Former White House chief of staff Mark Meadows—who helped then-President Donald Trump peddle election conspiracies and played a key role in the attempt to convince Vice President Mike Pence to delay certification of the 2020 election—is under investigation for potentially committing voter fraud.
Meadows, a former North Carolina congressman who became Trump’s top aide in March 2020, registered to vote in September 2020 at someone else’s mobile home, in Macon County, North Carolina, and voted in the November election by mail, the New Yorker reported earlier this month. But the owner of the home at the time told the magazine that Meadows had “never spent a night in there.”
After the New Yorker published its story, Ashley Hornsby Welch, the district attorney for the area covering Macon County, sent a letter to the state Department of Justice (SBI) Monday asking it to investigate because the case involves “potential crimes committed by a government official,” and due to a conflict of interest, as Meadows had endorsed her and donated to her campaign.
A spokesperson for North Carolina Attorney General Josh Stein told VICE News Friday that Stein’s office had accepted Welch’s request to investigate. “We have asked the [State Bureau of Investigation] to investigate, and at the conclusion of the investigation, we’ll review their findings,” spokesperson Nazneen Ahmed told VICE News.
Both Welch’s letter and the state Justice Department’s request for SBI to investigate were first reported by Raleigh-based station WRAL.
Meadows has not responded publicly to questions about whether he actually lived at the address where he voted. An email to the publisher of Meadows’ recently-published memoir bounced back as undeliverable.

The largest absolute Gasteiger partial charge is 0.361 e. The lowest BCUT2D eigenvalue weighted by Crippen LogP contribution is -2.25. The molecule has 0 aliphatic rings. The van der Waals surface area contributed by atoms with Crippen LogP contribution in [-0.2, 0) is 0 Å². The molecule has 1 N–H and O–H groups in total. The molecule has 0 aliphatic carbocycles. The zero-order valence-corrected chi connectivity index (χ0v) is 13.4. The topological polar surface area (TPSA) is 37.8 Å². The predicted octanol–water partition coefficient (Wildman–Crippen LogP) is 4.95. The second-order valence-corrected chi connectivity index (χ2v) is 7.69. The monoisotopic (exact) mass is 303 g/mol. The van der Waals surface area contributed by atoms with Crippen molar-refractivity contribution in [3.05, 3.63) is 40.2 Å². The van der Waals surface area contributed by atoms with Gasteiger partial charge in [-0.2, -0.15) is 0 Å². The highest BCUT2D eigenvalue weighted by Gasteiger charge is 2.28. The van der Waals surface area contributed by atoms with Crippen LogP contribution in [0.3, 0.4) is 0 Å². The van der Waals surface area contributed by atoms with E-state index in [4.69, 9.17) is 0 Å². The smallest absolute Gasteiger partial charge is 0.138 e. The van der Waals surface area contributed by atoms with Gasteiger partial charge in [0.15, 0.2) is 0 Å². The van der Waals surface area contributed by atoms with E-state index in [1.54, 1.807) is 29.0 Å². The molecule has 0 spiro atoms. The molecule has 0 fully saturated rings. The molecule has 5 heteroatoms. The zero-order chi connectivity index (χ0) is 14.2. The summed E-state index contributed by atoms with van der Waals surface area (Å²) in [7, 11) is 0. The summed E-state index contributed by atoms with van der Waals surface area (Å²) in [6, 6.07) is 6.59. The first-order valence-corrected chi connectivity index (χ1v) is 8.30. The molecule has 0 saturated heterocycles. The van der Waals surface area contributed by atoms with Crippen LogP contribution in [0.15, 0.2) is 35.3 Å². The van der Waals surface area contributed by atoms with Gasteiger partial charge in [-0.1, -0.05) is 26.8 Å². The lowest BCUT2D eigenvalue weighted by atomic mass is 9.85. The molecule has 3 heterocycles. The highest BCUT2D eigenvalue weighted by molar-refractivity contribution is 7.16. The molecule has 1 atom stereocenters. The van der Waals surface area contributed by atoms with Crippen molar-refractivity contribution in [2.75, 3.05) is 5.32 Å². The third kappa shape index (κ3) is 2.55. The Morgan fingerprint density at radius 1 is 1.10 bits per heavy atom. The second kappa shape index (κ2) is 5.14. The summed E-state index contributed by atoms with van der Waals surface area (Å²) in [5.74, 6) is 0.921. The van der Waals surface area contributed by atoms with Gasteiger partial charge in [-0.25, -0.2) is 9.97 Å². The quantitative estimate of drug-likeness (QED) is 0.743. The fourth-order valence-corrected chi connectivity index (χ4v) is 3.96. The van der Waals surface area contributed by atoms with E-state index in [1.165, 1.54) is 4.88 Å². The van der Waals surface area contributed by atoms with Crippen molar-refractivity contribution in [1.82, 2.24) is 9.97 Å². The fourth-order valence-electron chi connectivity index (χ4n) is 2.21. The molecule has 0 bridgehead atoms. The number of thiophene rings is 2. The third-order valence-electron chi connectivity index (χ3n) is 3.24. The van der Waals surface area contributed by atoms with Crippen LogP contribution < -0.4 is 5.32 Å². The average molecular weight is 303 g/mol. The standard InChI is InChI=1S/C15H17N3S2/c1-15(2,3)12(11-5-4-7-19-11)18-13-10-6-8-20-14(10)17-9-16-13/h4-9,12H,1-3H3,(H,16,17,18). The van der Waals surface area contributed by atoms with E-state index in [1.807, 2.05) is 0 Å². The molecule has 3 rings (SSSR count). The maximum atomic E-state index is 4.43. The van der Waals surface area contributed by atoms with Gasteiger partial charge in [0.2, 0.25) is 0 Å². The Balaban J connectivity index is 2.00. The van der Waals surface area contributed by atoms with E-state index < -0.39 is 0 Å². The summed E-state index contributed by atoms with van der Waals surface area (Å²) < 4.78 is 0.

But while serving as Trump’s chief of staff, Meadows was heavily involved in pushing the conspiracy theory that the election, won by now-President Joe Biden, had been stolen from Trump due to widespread voter fraud. Meadows, for example, was a participant on the now-infamous call where Trump attempted to pressure Georgia Secretary of State Brad Raffensperger to “find 11,780 votes.” Meadows himself urged Raffensperger to help the Trump campaign “in the spirit of cooperation and compromise.”
In his memoir, published last year, Meadows baselessly claims that all of Trump’s voters believe the election was stolen. “There are more than 70 million of these people, all of whom believe they were cheated out of another four years of President Trump,” Meadows wrote.
The investigation in North Carolina may not be Meadows’ only legal worry. In December, after he had stopped cooperating with the House committee investigating the Capitol riot—having already handed the committee thousands of pages of documents—the House of Representatives voted to refer Meadows for prosecution by the U.S. Department of Justice for criminal contempt of Congress.
The DOJ has so far not taken action on the criminal contempt referral against Meadows.
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